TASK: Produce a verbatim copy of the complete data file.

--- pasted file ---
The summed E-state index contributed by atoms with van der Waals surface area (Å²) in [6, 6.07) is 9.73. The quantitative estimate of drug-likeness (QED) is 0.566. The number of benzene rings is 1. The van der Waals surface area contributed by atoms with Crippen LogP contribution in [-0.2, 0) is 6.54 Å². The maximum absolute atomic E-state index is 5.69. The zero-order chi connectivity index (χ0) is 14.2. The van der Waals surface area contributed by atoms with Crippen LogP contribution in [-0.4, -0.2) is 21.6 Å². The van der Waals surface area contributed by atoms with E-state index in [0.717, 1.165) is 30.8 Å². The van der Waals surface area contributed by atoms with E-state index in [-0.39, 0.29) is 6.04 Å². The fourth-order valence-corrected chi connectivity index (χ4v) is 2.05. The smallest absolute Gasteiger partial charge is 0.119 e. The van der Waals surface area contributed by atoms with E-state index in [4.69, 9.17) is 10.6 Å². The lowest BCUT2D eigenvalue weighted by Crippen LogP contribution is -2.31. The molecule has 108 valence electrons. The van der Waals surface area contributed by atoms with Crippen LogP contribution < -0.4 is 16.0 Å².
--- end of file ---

The summed E-state index contributed by atoms with van der Waals surface area (Å²) in [6, 6.07) is 9.73. The quantitative estimate of drug-likeness (QED) is 0.566. The number of benzene rings is 1. The van der Waals surface area contributed by atoms with Crippen LogP contribution in [-0.2, 0) is 6.54 Å². The maximum absolute atomic E-state index is 5.69. The zero-order chi connectivity index (χ0) is 14.2. The van der Waals surface area contributed by atoms with Crippen LogP contribution in [-0.4, -0.2) is 21.6 Å². The van der Waals surface area contributed by atoms with E-state index in [0.717, 1.165) is 30.8 Å². The van der Waals surface area contributed by atoms with E-state index in [-0.39, 0.29) is 6.04 Å². The fourth-order valence-corrected chi connectivity index (χ4v) is 2.05. The smallest absolute Gasteiger partial charge is 0.119 e. The van der Waals surface area contributed by atoms with E-state index in [4.69, 9.17) is 10.6 Å². The lowest BCUT2D eigenvalue weighted by Crippen LogP contribution is -2.31. The molecule has 108 valence electrons. The van der Waals surface area contributed by atoms with Crippen LogP contribution < -0.4 is 16.0 Å².